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Alzheimer's Disease: Myth vs Truth

Myth: Alzheimer's symptoms are a normal part of aging.

Truth: It is normal to have the occasional memory slip, such as not remembering what you ate the day before, however, Alzheimer's symptoms are more serious and constant. This could be not remembering a long-time friend or having difficultly completing familiar tasks. They may even make more frequent mistakes in daily work and have challenges planning or solving problems. Common signs also include withdrawing from social activities or strong mood and personality changes.

It may be difficult to decipher between natural memory problems and Alzheimer-related problems.

If you know someone struggling with constant challenges in memory or displays symptoms of Alzheimer's, it is best to suggest they contact a physician.


Myth: Only older people get Alzheimer's disease.

Truth: Although most Alzheimer's patients are over 65 years old, it is still not exclusive to older patients. Early Onset Alzheimers could affect people as early as in their 30s or 40s. According to the Mayo Clinic, about 5% to 6% of people with Alzheimer's disease develop symptoms before age 65.


Myth: Flu shots cause Alzheimer's disease.

Truth: There are no peer-reviewed scientific articles that provide evidence to support the correlation between flu shots and a higher risk of Alzheimer's. This idea was introduced to the public by a US doctor who later had his license suspended. In fact, studies have shown that getting flu shot vaccinations can actually decrease the risk for Alzheimer's. According to Betsy Mills Ph.D., a study of approximately 4,000 people over age 65 concluded that people with previous exposure to vaccines for diphtheria, tetanus, polio, and the flu resulted in a decreased risk for Alzheimer's disease.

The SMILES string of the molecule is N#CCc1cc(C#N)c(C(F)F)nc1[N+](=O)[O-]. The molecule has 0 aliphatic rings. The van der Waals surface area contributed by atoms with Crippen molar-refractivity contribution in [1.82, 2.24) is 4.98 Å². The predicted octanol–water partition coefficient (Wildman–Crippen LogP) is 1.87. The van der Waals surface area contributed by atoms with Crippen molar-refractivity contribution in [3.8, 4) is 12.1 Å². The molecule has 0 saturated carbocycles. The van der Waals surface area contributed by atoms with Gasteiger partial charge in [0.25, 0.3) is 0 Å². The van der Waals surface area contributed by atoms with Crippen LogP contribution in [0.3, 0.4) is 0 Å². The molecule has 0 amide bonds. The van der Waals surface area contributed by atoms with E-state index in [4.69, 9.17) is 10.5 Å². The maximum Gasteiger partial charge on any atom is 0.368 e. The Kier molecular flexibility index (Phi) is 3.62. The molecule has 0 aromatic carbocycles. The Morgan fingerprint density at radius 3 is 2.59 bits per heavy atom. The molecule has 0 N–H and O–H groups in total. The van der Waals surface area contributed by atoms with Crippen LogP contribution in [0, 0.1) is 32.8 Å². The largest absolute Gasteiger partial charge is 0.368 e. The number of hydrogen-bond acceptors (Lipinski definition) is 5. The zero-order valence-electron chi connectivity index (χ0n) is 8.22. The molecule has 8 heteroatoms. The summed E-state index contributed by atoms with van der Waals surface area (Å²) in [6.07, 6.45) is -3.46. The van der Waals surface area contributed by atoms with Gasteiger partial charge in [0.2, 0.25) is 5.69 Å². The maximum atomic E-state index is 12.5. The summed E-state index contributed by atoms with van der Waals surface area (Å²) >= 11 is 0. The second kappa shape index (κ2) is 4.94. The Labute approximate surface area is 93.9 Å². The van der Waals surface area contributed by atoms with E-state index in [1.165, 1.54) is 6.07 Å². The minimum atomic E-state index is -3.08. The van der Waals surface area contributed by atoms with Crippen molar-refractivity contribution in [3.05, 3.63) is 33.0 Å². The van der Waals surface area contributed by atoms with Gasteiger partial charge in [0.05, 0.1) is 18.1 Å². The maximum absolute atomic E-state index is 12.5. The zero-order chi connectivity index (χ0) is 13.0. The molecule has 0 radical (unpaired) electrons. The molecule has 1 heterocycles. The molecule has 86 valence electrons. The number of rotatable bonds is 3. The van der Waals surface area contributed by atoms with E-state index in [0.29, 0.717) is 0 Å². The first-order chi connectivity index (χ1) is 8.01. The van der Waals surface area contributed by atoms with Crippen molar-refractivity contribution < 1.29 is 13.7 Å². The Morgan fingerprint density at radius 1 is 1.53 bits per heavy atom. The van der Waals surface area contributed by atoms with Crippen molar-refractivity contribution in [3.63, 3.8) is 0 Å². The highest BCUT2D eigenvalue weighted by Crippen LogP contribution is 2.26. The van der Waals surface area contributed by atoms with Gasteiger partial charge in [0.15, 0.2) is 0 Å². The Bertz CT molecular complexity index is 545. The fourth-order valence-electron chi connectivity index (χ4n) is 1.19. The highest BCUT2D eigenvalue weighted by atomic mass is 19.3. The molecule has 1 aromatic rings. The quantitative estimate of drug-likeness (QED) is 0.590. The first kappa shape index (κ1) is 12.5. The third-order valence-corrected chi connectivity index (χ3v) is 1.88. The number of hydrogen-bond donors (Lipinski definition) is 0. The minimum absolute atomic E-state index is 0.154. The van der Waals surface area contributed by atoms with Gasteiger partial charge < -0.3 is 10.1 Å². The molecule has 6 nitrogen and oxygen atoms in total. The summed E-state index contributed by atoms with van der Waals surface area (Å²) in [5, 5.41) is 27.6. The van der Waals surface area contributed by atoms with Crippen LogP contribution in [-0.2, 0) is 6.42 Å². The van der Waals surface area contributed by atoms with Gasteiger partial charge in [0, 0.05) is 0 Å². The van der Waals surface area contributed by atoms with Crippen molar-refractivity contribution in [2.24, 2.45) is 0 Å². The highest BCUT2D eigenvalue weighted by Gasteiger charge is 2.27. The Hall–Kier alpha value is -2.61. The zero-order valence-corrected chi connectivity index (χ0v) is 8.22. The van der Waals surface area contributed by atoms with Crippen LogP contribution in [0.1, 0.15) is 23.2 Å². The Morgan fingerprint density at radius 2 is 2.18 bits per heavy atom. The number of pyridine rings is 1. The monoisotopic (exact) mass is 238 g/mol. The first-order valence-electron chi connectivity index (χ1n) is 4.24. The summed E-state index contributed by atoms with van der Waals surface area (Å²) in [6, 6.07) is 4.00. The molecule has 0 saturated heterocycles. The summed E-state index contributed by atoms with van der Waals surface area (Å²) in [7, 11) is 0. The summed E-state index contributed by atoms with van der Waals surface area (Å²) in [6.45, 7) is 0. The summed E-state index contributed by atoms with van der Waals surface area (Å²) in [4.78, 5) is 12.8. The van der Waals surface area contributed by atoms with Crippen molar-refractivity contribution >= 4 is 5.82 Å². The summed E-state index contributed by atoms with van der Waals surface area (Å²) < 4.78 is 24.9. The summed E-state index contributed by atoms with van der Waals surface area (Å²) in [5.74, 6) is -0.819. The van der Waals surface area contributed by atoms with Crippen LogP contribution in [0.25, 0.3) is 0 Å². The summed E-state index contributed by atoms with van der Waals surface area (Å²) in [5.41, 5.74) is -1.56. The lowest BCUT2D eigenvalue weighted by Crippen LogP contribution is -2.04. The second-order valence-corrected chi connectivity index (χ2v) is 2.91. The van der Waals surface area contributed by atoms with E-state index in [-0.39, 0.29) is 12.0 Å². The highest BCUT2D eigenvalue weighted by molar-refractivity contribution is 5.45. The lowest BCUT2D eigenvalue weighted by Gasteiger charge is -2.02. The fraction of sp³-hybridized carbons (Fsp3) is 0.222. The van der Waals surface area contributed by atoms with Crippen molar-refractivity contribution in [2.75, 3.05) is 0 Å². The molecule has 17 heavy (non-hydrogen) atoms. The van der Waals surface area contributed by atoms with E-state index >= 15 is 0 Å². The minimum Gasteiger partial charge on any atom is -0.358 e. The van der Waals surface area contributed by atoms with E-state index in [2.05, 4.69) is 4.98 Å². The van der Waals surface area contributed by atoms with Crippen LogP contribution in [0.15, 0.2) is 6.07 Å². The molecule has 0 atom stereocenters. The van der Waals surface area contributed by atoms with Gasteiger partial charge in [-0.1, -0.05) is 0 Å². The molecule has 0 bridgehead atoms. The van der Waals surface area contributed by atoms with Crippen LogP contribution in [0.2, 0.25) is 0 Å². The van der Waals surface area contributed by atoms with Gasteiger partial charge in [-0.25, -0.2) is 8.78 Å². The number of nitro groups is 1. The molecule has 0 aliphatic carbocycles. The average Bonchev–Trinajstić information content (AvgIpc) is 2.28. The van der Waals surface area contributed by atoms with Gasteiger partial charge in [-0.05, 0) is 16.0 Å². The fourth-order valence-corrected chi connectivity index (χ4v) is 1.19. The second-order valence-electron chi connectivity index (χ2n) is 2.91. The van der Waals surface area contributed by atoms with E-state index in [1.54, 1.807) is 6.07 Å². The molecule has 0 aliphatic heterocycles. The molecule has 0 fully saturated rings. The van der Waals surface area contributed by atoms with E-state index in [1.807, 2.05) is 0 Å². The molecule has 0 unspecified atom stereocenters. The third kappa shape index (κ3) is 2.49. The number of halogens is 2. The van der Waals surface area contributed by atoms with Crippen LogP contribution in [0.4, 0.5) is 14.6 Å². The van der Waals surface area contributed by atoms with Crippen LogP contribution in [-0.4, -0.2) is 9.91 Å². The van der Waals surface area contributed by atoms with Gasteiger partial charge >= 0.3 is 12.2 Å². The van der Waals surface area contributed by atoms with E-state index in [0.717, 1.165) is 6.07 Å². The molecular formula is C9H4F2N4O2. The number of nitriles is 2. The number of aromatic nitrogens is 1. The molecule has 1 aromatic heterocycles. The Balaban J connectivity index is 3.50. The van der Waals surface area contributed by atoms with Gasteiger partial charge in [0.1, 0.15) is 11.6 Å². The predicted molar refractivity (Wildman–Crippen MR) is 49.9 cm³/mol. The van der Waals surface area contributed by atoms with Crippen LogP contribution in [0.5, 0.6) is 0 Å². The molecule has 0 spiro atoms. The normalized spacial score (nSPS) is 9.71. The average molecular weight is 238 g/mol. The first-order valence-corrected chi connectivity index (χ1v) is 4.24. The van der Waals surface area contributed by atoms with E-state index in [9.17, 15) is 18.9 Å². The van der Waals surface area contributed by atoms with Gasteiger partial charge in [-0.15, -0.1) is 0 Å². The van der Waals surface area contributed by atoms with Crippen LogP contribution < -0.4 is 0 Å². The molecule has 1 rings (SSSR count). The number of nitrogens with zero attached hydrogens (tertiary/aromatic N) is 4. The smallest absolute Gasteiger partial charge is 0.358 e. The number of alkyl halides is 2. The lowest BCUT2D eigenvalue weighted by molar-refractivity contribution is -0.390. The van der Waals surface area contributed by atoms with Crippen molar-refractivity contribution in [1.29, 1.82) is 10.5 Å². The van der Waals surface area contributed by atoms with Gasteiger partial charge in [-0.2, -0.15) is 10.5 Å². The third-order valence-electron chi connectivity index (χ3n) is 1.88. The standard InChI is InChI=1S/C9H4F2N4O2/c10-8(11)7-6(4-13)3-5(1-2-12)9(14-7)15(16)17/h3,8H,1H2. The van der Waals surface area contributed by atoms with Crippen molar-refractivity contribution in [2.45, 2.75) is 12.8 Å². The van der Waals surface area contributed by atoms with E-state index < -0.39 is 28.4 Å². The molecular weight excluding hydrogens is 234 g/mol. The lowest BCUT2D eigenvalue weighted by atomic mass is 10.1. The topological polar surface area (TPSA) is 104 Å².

Myth: Alzheimer's is passed down based on genetics.

Truth: This is only partly true. It is known that genetics plays some sort of role in the development of Alzheimer's. Although genetics is not necessary for an individual to develop Alzheimer's, according to the Alzheimer's Association, people with a family history are more likely to inherit the risk genes associated with developing Alzheimer's. There are many other factors that are significant and must be taken into account such as diet, environmental factors, and lifestyle.



 

References:

“5 Myths ABOUT Alzheimer's DISEASE: Keck Medicine of USC.” Keck Medicine of USC |, 8 Nov. 2019, www.keckmedicine.org/5-myths-about-alzheimers-disease/.

“Is There a Link between Alzheimer's Disease and the Flu Shot?” Alzheimer's Drug Discovery Foundation, www.alzdiscovery.org/c

ognitive-vitality/blog/is-there-a-link-between-alzheimers-disease-and-the-flu-shot.


“Is Alzheimer's Genetic?” Alzheimer's Disease and Dementia, Alzheimer's Association, www.alz.org/alzheimers-dementia/what-is-alzheimers/causes-and-risk-factors/genetics.

“Myths.” Alzheimer's Disease and Dementia, www.alz.org/alzheimers-dementia/what-is-alzheimers/myths.
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